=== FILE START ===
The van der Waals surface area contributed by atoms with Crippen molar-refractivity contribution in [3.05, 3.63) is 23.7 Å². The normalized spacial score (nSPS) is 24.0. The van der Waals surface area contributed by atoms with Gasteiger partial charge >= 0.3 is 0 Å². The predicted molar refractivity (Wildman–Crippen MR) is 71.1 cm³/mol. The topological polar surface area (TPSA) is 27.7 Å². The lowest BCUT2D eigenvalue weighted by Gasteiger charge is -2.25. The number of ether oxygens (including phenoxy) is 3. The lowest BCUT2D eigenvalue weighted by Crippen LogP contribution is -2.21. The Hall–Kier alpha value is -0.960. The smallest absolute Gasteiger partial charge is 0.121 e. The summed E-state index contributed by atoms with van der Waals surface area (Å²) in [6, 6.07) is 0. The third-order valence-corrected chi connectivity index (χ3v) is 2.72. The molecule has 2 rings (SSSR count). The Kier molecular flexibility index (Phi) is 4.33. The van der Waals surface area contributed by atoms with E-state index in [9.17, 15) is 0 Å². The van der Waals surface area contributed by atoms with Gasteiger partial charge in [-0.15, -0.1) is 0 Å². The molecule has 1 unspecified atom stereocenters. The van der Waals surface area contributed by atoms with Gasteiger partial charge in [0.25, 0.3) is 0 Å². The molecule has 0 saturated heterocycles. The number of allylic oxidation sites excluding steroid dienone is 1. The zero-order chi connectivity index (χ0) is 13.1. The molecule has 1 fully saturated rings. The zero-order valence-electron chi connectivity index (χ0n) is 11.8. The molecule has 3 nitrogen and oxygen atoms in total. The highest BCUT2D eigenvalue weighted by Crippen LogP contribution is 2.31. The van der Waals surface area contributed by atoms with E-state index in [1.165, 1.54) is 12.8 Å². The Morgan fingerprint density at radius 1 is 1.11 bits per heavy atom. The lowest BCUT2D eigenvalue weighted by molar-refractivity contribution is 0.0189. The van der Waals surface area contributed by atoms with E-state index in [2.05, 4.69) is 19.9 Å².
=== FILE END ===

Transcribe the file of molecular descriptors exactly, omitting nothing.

The van der Waals surface area contributed by atoms with Crippen molar-refractivity contribution in [3.05, 3.63) is 23.7 Å². The normalized spacial score (nSPS) is 24.0. The van der Waals surface area contributed by atoms with Gasteiger partial charge >= 0.3 is 0 Å². The predicted molar refractivity (Wildman–Crippen MR) is 71.1 cm³/mol. The topological polar surface area (TPSA) is 27.7 Å². The lowest BCUT2D eigenvalue weighted by Gasteiger charge is -2.25. The number of ether oxygens (including phenoxy) is 3. The lowest BCUT2D eigenvalue weighted by Crippen LogP contribution is -2.21. The Hall–Kier alpha value is -0.960. The smallest absolute Gasteiger partial charge is 0.121 e. The summed E-state index contributed by atoms with van der Waals surface area (Å²) in [6, 6.07) is 0. The third-order valence-corrected chi connectivity index (χ3v) is 2.72. The molecule has 2 rings (SSSR count). The Kier molecular flexibility index (Phi) is 4.33. The van der Waals surface area contributed by atoms with E-state index in [9.17, 15) is 0 Å². The van der Waals surface area contributed by atoms with Gasteiger partial charge in [-0.15, -0.1) is 0 Å². The molecule has 1 unspecified atom stereocenters. The van der Waals surface area contributed by atoms with Gasteiger partial charge in [0.25, 0.3) is 0 Å². The molecule has 0 saturated heterocycles. The number of allylic oxidation sites excluding steroid dienone is 1. The zero-order chi connectivity index (χ0) is 13.1. The molecule has 1 fully saturated rings. The zero-order valence-electron chi connectivity index (χ0n) is 11.8. The molecule has 3 nitrogen and oxygen atoms in total. The highest BCUT2D eigenvalue weighted by Crippen LogP contribution is 2.31. The van der Waals surface area contributed by atoms with E-state index in [1.165, 1.54) is 12.8 Å². The Morgan fingerprint density at radius 1 is 1.11 bits per heavy atom. The lowest BCUT2D eigenvalue weighted by molar-refractivity contribution is 0.0189. The van der Waals surface area contributed by atoms with E-state index in [2.05, 4.69) is 19.9 Å².